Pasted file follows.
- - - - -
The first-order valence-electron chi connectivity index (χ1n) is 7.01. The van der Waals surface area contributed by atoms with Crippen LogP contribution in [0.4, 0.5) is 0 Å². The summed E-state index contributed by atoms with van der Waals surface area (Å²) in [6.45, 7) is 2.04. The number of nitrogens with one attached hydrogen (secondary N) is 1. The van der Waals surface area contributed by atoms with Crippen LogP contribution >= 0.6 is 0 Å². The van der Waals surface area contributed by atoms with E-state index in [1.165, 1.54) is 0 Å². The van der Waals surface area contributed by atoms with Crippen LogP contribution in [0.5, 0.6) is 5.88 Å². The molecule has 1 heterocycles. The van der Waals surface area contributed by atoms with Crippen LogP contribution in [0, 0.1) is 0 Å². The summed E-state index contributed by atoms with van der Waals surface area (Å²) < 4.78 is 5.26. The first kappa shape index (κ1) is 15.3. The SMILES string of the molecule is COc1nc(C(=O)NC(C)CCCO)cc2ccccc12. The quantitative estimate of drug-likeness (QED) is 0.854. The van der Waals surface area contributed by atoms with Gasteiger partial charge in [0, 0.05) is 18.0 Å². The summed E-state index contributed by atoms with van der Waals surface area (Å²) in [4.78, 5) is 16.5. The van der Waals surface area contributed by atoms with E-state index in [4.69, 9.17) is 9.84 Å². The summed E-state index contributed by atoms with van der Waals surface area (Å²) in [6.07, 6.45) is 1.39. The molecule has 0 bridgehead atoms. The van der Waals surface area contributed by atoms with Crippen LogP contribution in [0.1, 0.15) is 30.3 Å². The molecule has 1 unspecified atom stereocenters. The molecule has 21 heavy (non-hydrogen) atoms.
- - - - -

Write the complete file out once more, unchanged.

The first-order valence-electron chi connectivity index (χ1n) is 7.01. The van der Waals surface area contributed by atoms with Crippen LogP contribution in [0.4, 0.5) is 0 Å². The summed E-state index contributed by atoms with van der Waals surface area (Å²) in [6.45, 7) is 2.04. The number of nitrogens with one attached hydrogen (secondary N) is 1. The van der Waals surface area contributed by atoms with Crippen LogP contribution >= 0.6 is 0 Å². The van der Waals surface area contributed by atoms with E-state index in [1.165, 1.54) is 0 Å². The van der Waals surface area contributed by atoms with Crippen LogP contribution in [0.5, 0.6) is 5.88 Å². The molecule has 1 heterocycles. The van der Waals surface area contributed by atoms with Crippen LogP contribution in [0, 0.1) is 0 Å². The summed E-state index contributed by atoms with van der Waals surface area (Å²) < 4.78 is 5.26. The first kappa shape index (κ1) is 15.3. The SMILES string of the molecule is COc1nc(C(=O)NC(C)CCCO)cc2ccccc12. The quantitative estimate of drug-likeness (QED) is 0.854. The van der Waals surface area contributed by atoms with Gasteiger partial charge in [0, 0.05) is 18.0 Å². The summed E-state index contributed by atoms with van der Waals surface area (Å²) in [4.78, 5) is 16.5. The van der Waals surface area contributed by atoms with E-state index in [4.69, 9.17) is 9.84 Å². The summed E-state index contributed by atoms with van der Waals surface area (Å²) in [6.07, 6.45) is 1.39. The molecule has 0 bridgehead atoms. The van der Waals surface area contributed by atoms with Crippen LogP contribution in [0.1, 0.15) is 30.3 Å². The molecule has 1 unspecified atom stereocenters. The molecule has 21 heavy (non-hydrogen) atoms.